“Let’s go! C’mon! The day is wasting! It’s 5:00 am! Get your shoes on!
What’s that? It’s raining? Who cares! You won’t melt! You are not made out of sugar! Everybody’s waiting! We need to go! Now!”
The oft-cited Golden Rule suggests doing unto others as you would have them do unto you. Something to be said for this concept. Indeed, the Golden Rule appears in pretty much every religious tradition dating back to forever ago. The Golden Rule makes sense: Members of my running group support one another. We inspire one another to get off the couch. We help one another with diet and exercise. We motivate one another to stay healthy.
Because that’s what we want for ourselves.
But we are careful not to overstep (sorry!) our boundaries. If you don’t want to slog through a swamp in the dark, we’re not going to come to your house with torches and pitchforks demanding that you plod along. We treat you the way you want to be treated, not the way we want to be treated. It’s 5:00 am and it’s still dark out. You might want to have a cup of coffee or get some writing done or take the kids to school or live your life. Maybe you want to make a sandwich or invade France. Who are we to say? Running in circles in the dark works for us. It’s not for everyone.
“Two thirds of two is what part of three?” was one of my dad’s favorite math problems. “Two thirds of two is what part of three?” was also how he would begin a conversation. Frequently with someone I was dating. “Two thirds of two is what part of three?” he would ask. “I just remembered I have to be somewhere else,” my date would reply. “Anywhere else.”
My dad loved math problems. My dad and I communicated through math problems. Math problems were our love language. I don’t remember birthday presents from 50 years ago. I do remember the farmer with the grain, the chicken, and the fox logic puzzle. I celebrate dozens of chess games and hundreds of Parcheesi games. My dad never said, “I love you.” He did say, “Want to play Monopoly?”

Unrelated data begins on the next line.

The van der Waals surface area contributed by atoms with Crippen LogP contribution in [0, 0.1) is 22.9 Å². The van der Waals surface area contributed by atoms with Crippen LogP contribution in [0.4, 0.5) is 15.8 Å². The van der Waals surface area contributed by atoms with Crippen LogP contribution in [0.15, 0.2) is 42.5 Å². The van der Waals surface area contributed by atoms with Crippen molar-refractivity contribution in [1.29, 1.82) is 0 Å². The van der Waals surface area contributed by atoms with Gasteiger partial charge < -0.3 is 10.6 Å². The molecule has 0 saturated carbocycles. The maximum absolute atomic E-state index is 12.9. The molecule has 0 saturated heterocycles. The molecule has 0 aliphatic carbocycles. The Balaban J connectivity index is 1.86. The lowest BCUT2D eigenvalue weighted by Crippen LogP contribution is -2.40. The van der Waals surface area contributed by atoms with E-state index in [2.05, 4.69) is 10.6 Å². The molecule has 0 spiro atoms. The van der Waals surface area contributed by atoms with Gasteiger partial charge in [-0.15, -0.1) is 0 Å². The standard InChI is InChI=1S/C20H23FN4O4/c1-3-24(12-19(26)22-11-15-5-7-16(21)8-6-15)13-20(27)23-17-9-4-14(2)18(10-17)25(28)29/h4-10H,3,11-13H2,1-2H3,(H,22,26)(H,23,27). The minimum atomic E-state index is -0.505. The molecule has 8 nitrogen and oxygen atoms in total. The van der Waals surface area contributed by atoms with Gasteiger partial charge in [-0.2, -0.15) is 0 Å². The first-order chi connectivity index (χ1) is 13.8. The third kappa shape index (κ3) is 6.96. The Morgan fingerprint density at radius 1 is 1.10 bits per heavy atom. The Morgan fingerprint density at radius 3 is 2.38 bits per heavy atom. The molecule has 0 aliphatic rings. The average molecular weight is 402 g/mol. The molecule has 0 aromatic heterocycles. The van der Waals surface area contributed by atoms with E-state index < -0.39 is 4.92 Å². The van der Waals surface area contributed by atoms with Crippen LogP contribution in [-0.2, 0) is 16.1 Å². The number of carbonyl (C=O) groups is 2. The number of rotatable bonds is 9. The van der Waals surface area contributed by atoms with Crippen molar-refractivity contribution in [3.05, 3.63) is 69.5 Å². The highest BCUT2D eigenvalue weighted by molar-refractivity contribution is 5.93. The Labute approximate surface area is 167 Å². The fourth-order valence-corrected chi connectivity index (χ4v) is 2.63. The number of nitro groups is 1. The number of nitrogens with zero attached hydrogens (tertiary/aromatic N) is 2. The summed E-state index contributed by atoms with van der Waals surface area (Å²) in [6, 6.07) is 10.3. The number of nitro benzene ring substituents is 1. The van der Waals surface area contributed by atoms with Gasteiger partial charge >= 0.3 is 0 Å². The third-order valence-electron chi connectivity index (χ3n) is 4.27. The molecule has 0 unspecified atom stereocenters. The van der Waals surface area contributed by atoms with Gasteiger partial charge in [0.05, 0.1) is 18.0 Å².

My dad and I were lucky. He got to live the Golden Rule by playing the board games with me that he enjoyed playing himself. He also got to live the Platinum Rule by treating me the way I wanted to be treated. Fortunately, we were one brain inhabiting two bodies. We both loved strategy games; we both loved logic puzzles; we both loved Raymond Chandler novels.
But what if you and your kid aren’t monozygotic twins separated by a generation? (biologically absurd but you understand what I mean.) What if your child prefers poetry to “two thirds of two is what part of three?” What if your child would rather build a canoe than go for a run? What if—and here’s where it gets tricky—your child has some language delays and you are a person who communicates effectively (not to say relentlessly)? Would you follow the Platinum Rule and allow your child to be who he is?
Or would you obstinately insist that your child accept only those gifts you have to bestow? Would you force your child to bake cookies if she would prefer to read Shakespeare? Would you require that she change the oil when she wanted to go for a hike? Would you demand that she play soccer if she would rather be writing a story? Would you treat her the way you want to be treated or the way that she wants to be treated? Helping your running buddies to get up and get out at 5:00 am is a significant contribution. Connecting with your child on your commonalities is an unmitigated joy. Whereas allowing your child to be who she is might be the greatest gift a loving parent can bestow.